Another Abahlali member shot dead, allegedly in police raid

Another member of the Abahlali baseMjondolo shack dwellers’ movement has been shot dead in Cato Crest in Durban, this time allegedly by police officers.

Bongumusa Manqele was killed in eNkanini informal settlement on Friday night during a raid by a large police contingent.

The shooting of Manqele, 38, comes on the heels of the murder of Abahlali activist Ayanda Ngila in the nearby eKhekana area of Cato Crest two weeks ago — shortly after he had been released from police custody — and is being investigated by the Independent Police Investigative Directorate (Ipid).

The movement has been in conflict with the eThekwini municipality and the ANC in the city over its mobilisation in Durban’s informal settlements for more than a decade.

Police initially told the Mail & Guardian that Mangele had been shot by “unknown people” but later said he had allegedly been shot by members of the police service while trying to escape from them.

Abahlali and other civil society organisations in Durban say the movement’s leaders and activists in the area have been under attack from a grouping in the ANC, and that the police have turned a blind eye to the killings, assaults and arson attacks in the Cato Crest area. 

They have also accused police of arresting Abahlali members — including Ngila — on trumped up charges in a bid to intimidate them and prevent them from organising people.

Abahlali president S’bu Zikode said on Tuesday that the police had assaulted and arrested four movement members — Paul Msibi, Vusi Mazula, Mmisele Khondlo and Manqele’s wife, Thandeka Sithunsa — late on Friday night.

The police, who had been looking for unlicensed firearms allegedly used in a murder during January, had shot Manqele several times from behind, Zikode said.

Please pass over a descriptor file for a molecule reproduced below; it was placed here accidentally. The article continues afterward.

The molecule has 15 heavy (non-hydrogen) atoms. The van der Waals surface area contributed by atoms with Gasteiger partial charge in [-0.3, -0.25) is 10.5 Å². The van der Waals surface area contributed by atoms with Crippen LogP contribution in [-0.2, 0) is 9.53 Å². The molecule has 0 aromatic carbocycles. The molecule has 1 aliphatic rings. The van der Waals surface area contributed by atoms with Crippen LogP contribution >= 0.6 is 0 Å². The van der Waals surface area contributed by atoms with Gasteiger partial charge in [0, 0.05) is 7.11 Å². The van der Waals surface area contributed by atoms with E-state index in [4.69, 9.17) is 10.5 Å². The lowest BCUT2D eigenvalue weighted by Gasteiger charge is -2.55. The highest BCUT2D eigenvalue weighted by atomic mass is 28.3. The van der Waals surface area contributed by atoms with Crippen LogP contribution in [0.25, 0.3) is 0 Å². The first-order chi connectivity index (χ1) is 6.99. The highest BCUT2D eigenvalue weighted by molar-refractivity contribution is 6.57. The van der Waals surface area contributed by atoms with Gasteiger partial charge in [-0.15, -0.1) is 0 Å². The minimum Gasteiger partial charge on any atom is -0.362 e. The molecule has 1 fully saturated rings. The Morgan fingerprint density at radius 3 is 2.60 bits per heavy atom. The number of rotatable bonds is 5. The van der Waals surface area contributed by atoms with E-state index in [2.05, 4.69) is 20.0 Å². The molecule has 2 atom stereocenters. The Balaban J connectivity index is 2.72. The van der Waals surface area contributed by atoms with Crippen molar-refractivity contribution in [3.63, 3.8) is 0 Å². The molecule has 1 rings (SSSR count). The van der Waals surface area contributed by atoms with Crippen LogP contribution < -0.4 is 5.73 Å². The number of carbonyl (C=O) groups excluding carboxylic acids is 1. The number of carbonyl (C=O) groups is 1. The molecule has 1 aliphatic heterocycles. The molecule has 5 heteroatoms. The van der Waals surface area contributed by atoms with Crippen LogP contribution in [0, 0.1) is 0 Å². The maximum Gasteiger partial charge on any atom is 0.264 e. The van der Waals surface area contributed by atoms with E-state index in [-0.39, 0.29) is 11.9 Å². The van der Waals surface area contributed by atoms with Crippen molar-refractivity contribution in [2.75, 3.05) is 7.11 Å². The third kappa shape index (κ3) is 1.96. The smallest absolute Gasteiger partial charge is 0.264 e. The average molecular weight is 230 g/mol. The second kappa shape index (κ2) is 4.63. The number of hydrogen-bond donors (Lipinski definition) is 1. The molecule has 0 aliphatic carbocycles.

Manqele, who was the target of the raid, but who had not been home when the police had arrived looking for him, was not armed.

“Police were looking for Bongumusa and were taking Thandeka away because they couldn’t find him when he arrived at his home. Why didn’t they arrest him, instead of shooting him,’’ Zikode said.

“If he was running away from them, they had no reason to shoot him from behind because he was not a threat to them. The police themselves admit that he was shot from behind. Why would you shoot a man when is running? There is no justification for killing him.” 

Zikode said Msibi had been released without being charged, while Mazula, Khondlo and Sithunsa, who were facing murder charges over a shooting that took place in the area in January, were remanded in custody until 22 March.

Police spokesperson Lieutenant Colonel Nqobile Gwala said the killing had been carried out by “unknown people” at about 2.40am on Friday.

“A case of murder was opened at Cato Manor police station for investigation. The motive for the killing is unknown.”

Gwala said the docket relating to Manqele’s murder was being handled by detectives at Cato Manor and that no docket had been forwarded to Ipid.

“At this stage it is not known who fired the shot that killed him,” Gwala said.

But police spokesperson Colonel Thembeka Mbhele subsequently said in a report on IOL that Manqele had been shot during a police operation and that Ipid was investigating.

Mbhele said Manquele had confronted the police, who were arresting his wife, and had been shot from behind while fleeing.

Zikode said that by Tuesday, no Ipid investigators had arrived to ascertain what had happened on Friday night. “We are told that an Ipid investigator has been assigned, but nobody has been to talk to the community as yet.”

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Paddy Harper
Paddy Harper

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